When a Crime Does Not Qualify as a ‘Lesser Included Offense’ and How that Can Affect the Outcome of Your Maryland Criminal Case

An experienced Maryland criminal defense attorney can benefit you and your case in a number of ways. Obviously, a skilled defense attorney can present your defense in a clear and persuasive manner to convince a jury to return a verdict of “not guilty.” However, a skilled defense lawyer can go beyond that, because there is more than one way to avoid conviction. In the interest of fairness, the law places certain restrictions on the prosecution. If the state violates any of those rules, that violation may entitle you to have your conviction thrown out.

An example of using these rules to achieve a successful result was the case of D.M. D.M. was one of several teens arrested in connection with a fatal attack in Baltimore. In the attack, the group allegedly stomped and kicked the victim. A 15-year-old juvenile, P.G., had a knife and stabbed the victim 11 times. (The victim died from blood loss less than 24 hours after the attack.) The state charged D.M. with first-degree murder, conspiracy to commit first-degree murder, armed robbery, conspiracy to commit armed robbery and theft, among other charges.

At the end of D.M.’s trial, the court did not find him guilty on the murder charges. The court did, however, find him guilty of first-degree assault based upon the stomping/kicking of the victim. D.M. received 13 years on the assault conviction.

For the state, there was one major problem: the indictment against D.M. never said anything about assault. That led D.M. to argue on appeal that first-degree assault was neither an express nor an implied charge under the indictment and, as a result, the conviction and the 13-year sentence were illegal and must be thrown out.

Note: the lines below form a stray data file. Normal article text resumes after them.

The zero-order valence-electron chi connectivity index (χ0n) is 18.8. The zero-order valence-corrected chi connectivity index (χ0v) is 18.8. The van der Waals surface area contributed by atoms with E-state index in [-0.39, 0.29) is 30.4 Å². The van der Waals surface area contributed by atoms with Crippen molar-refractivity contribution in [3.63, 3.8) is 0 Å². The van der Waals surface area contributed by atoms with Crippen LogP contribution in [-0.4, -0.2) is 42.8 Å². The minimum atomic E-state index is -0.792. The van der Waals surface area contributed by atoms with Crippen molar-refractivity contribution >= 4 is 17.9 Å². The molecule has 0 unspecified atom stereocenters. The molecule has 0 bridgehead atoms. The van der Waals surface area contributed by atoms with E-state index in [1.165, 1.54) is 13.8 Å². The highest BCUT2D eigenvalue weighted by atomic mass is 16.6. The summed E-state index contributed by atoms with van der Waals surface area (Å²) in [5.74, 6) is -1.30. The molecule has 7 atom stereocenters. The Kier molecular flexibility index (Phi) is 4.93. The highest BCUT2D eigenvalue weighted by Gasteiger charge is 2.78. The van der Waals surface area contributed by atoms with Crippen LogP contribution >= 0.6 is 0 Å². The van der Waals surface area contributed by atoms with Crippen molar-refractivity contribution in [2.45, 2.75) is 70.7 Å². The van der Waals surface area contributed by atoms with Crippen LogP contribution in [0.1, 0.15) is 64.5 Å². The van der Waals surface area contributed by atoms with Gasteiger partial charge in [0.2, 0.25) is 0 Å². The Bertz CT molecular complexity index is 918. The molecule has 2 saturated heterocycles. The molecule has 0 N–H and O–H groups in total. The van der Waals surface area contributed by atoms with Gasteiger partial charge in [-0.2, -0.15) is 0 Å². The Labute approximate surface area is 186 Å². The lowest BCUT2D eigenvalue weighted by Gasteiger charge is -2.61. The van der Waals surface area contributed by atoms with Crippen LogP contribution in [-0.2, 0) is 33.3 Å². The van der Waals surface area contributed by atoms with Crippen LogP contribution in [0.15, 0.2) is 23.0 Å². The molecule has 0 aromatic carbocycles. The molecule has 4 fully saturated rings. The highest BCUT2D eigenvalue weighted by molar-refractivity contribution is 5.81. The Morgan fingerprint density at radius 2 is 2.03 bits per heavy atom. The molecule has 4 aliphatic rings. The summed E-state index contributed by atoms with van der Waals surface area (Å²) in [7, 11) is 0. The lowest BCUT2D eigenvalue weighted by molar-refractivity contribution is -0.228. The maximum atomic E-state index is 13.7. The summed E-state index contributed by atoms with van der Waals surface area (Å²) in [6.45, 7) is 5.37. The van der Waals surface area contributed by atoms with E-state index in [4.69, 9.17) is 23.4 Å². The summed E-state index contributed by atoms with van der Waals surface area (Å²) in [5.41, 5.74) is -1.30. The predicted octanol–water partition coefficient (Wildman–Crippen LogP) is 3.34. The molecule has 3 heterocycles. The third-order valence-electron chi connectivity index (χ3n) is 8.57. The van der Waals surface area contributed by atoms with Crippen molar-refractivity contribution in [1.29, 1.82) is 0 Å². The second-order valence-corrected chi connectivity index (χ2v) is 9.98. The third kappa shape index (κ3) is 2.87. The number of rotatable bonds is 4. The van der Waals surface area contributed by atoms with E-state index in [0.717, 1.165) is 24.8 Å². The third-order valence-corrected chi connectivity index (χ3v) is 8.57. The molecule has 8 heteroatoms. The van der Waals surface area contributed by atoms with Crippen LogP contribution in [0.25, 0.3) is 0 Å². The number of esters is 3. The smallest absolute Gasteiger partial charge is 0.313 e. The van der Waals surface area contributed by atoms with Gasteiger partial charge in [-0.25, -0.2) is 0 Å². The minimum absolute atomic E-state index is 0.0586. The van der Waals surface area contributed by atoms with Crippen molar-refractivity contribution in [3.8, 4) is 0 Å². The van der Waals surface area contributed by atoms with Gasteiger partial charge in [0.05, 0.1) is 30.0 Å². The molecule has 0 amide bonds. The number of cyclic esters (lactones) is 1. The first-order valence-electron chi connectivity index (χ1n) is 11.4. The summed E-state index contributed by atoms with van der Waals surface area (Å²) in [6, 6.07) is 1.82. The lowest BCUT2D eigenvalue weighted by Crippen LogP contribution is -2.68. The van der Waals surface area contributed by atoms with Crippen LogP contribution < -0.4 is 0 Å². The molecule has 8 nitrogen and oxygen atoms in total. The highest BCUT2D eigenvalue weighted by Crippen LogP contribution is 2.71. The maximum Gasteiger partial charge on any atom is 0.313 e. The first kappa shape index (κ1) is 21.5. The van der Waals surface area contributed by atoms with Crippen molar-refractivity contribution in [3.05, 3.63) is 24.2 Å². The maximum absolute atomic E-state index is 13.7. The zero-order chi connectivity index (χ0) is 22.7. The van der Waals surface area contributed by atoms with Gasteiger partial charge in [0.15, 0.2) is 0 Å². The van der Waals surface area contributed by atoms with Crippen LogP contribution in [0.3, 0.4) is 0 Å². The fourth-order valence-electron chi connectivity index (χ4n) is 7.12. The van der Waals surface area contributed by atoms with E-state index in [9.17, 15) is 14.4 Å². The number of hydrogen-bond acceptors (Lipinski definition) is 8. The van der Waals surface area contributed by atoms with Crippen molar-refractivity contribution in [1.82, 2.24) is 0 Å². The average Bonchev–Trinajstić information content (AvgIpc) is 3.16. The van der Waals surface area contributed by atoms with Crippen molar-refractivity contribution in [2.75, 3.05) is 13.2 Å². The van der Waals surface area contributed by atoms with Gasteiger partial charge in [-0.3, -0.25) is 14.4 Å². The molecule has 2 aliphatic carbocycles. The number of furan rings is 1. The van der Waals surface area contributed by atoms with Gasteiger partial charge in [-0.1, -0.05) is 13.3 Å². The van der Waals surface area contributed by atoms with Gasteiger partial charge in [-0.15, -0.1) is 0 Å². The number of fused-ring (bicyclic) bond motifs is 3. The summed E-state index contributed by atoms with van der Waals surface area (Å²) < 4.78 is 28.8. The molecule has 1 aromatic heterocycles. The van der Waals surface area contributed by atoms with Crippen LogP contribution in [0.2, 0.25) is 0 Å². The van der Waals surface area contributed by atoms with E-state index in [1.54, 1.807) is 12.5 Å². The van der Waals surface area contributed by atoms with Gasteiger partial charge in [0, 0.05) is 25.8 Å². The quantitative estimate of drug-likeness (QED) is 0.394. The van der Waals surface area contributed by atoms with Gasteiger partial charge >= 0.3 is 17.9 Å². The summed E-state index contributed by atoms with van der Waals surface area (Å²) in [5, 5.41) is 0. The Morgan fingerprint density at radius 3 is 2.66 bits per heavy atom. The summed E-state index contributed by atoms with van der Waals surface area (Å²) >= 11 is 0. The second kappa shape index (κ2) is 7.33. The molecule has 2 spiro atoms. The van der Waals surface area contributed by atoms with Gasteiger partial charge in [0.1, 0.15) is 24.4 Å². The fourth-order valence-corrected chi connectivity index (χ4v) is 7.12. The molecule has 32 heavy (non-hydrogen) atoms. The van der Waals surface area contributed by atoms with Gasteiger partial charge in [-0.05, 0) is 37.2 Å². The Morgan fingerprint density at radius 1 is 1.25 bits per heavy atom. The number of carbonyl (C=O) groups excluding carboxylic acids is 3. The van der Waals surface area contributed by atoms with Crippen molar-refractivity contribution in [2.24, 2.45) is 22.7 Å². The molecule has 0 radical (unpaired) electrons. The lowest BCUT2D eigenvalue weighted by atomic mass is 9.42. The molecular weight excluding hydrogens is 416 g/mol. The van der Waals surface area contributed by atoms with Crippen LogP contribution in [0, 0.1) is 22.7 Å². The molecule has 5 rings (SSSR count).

In Maryland, you can only be convicted of a lesser included offense if it meets the “elements test.” Under this analysis, the court only looks at the legal definitions of the crimes in question. If the lesser crime contains, among the list of elements of the greater crime, all of the same elements of that greater crime, then the lesser crime is one of which an accused person can be convicted. For example, illegal possession of a gun is not a lesser included offense of armed robbery, because you can commit armed robbery without possessing a gun.

In addition to meeting the elements test, a valid lesser included offense must be “based on the same act or acts.” That was where D.M.’s appeal achieved its success. The victim was killed as a result of multiple stabbings inflicted by the knife-wielding juvenile. D.M.’s assault conviction arose from his kicking and/or stomping on the victim. The evidence was clear that the murder was a separate act from the assault. That meant that assault couldn’t qualify as a lesser included offense and, as a result, the assault conviction was one that D.M.’s legal counsel correctly identified as “an offense that was not charged, either expressly or impliedly, in the indictment.”

Thanks to his effective appeal, D.M.’s assault conviction and sentence were vacated.

To get the strong and persuasive defense you need for your criminal case, contact skilled Maryland criminal defense attorney Anthony A. Fatemi, who has been providing effective defense representation for the accused in Maryland for many years. To learn more, contact us at 301-519-2801 or via our online form.

More blog posts:

Prosecution’s Evidence of Accused Maryland Man’s ‘Other Bad Acts’ Allows Accused to Get a New Trial, Maryland Criminal Lawyer Blog, July 9, 2018

How an Accused Man Turned a Baltimore Judge’s Error into a Reversal of His First-Degree Murder Conviction, Maryland Criminal Lawyer Blog, Jan. 12, 2018


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